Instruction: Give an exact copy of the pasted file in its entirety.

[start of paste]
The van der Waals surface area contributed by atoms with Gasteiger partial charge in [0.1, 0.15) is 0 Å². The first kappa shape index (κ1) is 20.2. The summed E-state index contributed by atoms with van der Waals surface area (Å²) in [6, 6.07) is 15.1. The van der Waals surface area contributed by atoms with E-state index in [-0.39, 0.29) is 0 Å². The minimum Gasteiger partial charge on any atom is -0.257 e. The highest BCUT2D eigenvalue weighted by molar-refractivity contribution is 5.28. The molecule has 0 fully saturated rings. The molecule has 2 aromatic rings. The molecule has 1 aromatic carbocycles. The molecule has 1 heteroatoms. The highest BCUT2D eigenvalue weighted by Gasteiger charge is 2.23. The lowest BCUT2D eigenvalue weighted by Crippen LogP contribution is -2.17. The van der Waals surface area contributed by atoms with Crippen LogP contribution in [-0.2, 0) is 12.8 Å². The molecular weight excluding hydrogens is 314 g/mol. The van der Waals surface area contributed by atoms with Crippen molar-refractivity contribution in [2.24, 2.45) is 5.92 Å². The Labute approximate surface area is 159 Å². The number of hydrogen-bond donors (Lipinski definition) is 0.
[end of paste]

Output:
The van der Waals surface area contributed by atoms with Gasteiger partial charge in [0.1, 0.15) is 0 Å². The first kappa shape index (κ1) is 20.2. The summed E-state index contributed by atoms with van der Waals surface area (Å²) in [6, 6.07) is 15.1. The van der Waals surface area contributed by atoms with E-state index in [-0.39, 0.29) is 0 Å². The minimum Gasteiger partial charge on any atom is -0.257 e. The highest BCUT2D eigenvalue weighted by molar-refractivity contribution is 5.28. The molecule has 0 fully saturated rings. The molecule has 2 aromatic rings. The molecule has 1 aromatic carbocycles. The molecule has 1 heteroatoms. The highest BCUT2D eigenvalue weighted by Gasteiger charge is 2.23. The lowest BCUT2D eigenvalue weighted by Crippen LogP contribution is -2.17. The van der Waals surface area contributed by atoms with Crippen LogP contribution in [-0.2, 0) is 12.8 Å². The molecular weight excluding hydrogens is 314 g/mol. The van der Waals surface area contributed by atoms with Crippen molar-refractivity contribution in [2.24, 2.45) is 5.92 Å². The Labute approximate surface area is 159 Å². The number of hydrogen-bond donors (Lipinski definition) is 0.